A recipe on how NOT to make chili. Humorous short story. Not suitable for younger readers.
How to Put Out a Fire
Copyright © 1999, 2007 by Bruce Younggreen
Three bags of dried beans stared balefully out at me from the pantry shelf. Whenever I was in the mood to fix something to eat, but I didn't know what, I'd open the pantry door and let my eyes sweep over the inventory within. The other foods didn't seem to care whether I selected them or left them alone, but there was something about those beans. My gaze would stop on them for a moment, lingering, wanting them, debating if I wanted to put that much time into a meal. In my imagination, the beans seemed to be pleading with me, hopeful, but not optimistic. In the end, time won out over and over again, and I moved on to other foods and it seemed to me that the beans sighed, mournfully watching me, disappointed again.
This time, I stopped and lingered as I always do. As I was about to dismiss the idea of making beans, it dawned on me: yes, they take a lot of time, and yes, I always want instant gratification, but I'd never make them at this rate. Besides, I lived alone and all I was going to do was watch TV all weekend anyway, so why not make up a pot of beans? I decided to go for it!
I put the three bags onto the countertop. Hmmm. Kidney beans, pinto beans, and small pink beans. I wondered, did I want them stewed like a bean soup, or baked in brown sugar and molassas, or ... ? It hit me then: I wanted chili! Good, hearty, meaty red chili!
After all, Monday night was football night and a couple of the guys were coming over. We'd have chips and salsa and cheese and beers anyway. Chili would be perfect! I opened the bags, dumped them into a big pot, filled it with water, and covered it with a dish towel so they could soak overnight.
I had to go to the store to get some of the items I'd be needing, most notably, the meat and dried red chili peppers plus a habanero pepper to give it a little zest. The following morning, I began preparing my chili.
First I drained the beans and put them into a large pressure cooker, awaiting the other ingredients. Next I sauted onions and garlic, then seared and browned the meat. These went into the pressure cooker on top of the beans. Tomatoes in various forms went in next, followed by the chili powder, cumin and ginger. The last ingredients to go in at this stage were the dried chilies and the habanero pepper.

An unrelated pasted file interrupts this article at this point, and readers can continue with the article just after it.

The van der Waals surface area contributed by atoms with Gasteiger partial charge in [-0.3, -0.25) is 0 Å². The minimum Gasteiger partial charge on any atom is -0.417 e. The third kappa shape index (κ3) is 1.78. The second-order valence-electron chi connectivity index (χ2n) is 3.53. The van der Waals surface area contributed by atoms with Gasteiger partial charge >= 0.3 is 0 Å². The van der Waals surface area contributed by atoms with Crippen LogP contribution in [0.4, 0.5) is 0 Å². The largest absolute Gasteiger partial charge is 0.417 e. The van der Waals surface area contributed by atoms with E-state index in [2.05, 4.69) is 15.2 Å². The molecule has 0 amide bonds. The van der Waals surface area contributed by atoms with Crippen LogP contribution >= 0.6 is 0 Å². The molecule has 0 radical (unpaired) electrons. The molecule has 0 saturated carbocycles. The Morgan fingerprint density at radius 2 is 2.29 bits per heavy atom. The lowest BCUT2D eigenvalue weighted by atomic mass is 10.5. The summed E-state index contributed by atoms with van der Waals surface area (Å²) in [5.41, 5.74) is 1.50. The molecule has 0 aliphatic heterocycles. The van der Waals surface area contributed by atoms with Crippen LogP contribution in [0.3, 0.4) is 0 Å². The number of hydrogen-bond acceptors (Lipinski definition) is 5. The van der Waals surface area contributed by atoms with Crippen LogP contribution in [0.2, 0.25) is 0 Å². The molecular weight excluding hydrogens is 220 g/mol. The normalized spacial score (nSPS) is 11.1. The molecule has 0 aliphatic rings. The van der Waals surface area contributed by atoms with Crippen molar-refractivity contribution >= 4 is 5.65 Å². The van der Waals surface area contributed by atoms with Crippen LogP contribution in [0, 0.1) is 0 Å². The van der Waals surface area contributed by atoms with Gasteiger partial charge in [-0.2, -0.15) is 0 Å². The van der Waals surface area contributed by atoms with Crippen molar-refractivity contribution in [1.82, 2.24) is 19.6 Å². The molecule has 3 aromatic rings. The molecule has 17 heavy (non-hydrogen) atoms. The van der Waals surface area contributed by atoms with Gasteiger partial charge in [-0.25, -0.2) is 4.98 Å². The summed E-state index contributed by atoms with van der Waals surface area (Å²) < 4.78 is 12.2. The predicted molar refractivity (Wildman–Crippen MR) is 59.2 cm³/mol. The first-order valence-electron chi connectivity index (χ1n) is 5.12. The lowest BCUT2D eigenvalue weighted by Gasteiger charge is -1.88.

Since the chilies were dried, I crushed them and pummeled them into a crumbly state. The habanero however was fresh, so I began slicing it into the thinnest slices I possibly could, being careful not to cut the fingers of the hand holding the pepper. Once sliced, I then minced the slices and made sure that every drop of moisture from the mincing made it into the cooker.
I put the lid on the pressure cooker and brought it up to high pressure. Now I could relax for the next 40 minutes. I popped a beer and settled down into my easy chair for some afternoon gridiron on the tube. By the time the buzzer went off indicating time was up, three empty cans stood stacked on the floor by my chair.
I got up and returned to the kitchen to release the pressure and remove the lid, squeezing my knees together because I really needed to relieve myself, but wasn't going to until I was finished touching the food. Then the last two ingredients, the mild green chilies and the corn, went into the thick, bubbling stew. Ten more minutes to heat the corn, and it would be done! I scurried into the bathroom and stood in front of the bowl, head thrown back, eyes closed, as the pressure within escaped. After finishing and shaking, I zipped up and washed my hands before heading back to the game. I never made it that far!
Although the habanero had not burned my fingers an hour ago, I was beginning to feel considerably more than a warm glow in the most sensitive area known to man! I had just enough presence of mind to turn the heat off before racing back to the bathroom, clothes flying off along the way, to jump into the shower where I turned the cold water on full force. It didn't help! The pain was unbelieveable! The heat kept building! It felt like a blowtorch was between my legs. No matter how hot it got, each second felt hotter than the previous one. I howled and doubled over, fully expecting to see second-degree blisters forming. There were no blisters. It wasn't even red. It just hurt like hell.
I kept hoping that I was rinsing the capsaicin oil off, but I was afraid to soap up because I didn't trust that my hands might be contaminant-free. The stream of water, although cold and making me shiver, was not helping cool the burn in any way. I was panicky and desperate for relief. "How do you put out the burn?" I wondered. I thought about what I do when I'm eating Mexican food, and it came to me. The only way to put out the fire in your mouth is to drink milk.
I dashed from the shower, dripping water everywhere, and raced back into the kitchen. I grabbed a tall iced tea glass and filled it with cold milk. When I submerged my afflicted anatomy, I could almost see the steam rising as the fire finally began to subside. I discovered, however, that every time I took the glass away, the smoldering embers re-lit the flames of agony all over again. I had to sit naked on the edge of a kitchen chair for more than 20 minutes before I could finally withdraw my temporary first aid. Before heading back to the shower to clean up, I searched under the kitchen sink for a pair of rubber dishpan gloves, just to make sure I wouldn't be starting any new fires anywhere!
Oh, by the way, the guys on Monday night told me the chili was excellent! I found myself perfectly content just taking their word for it!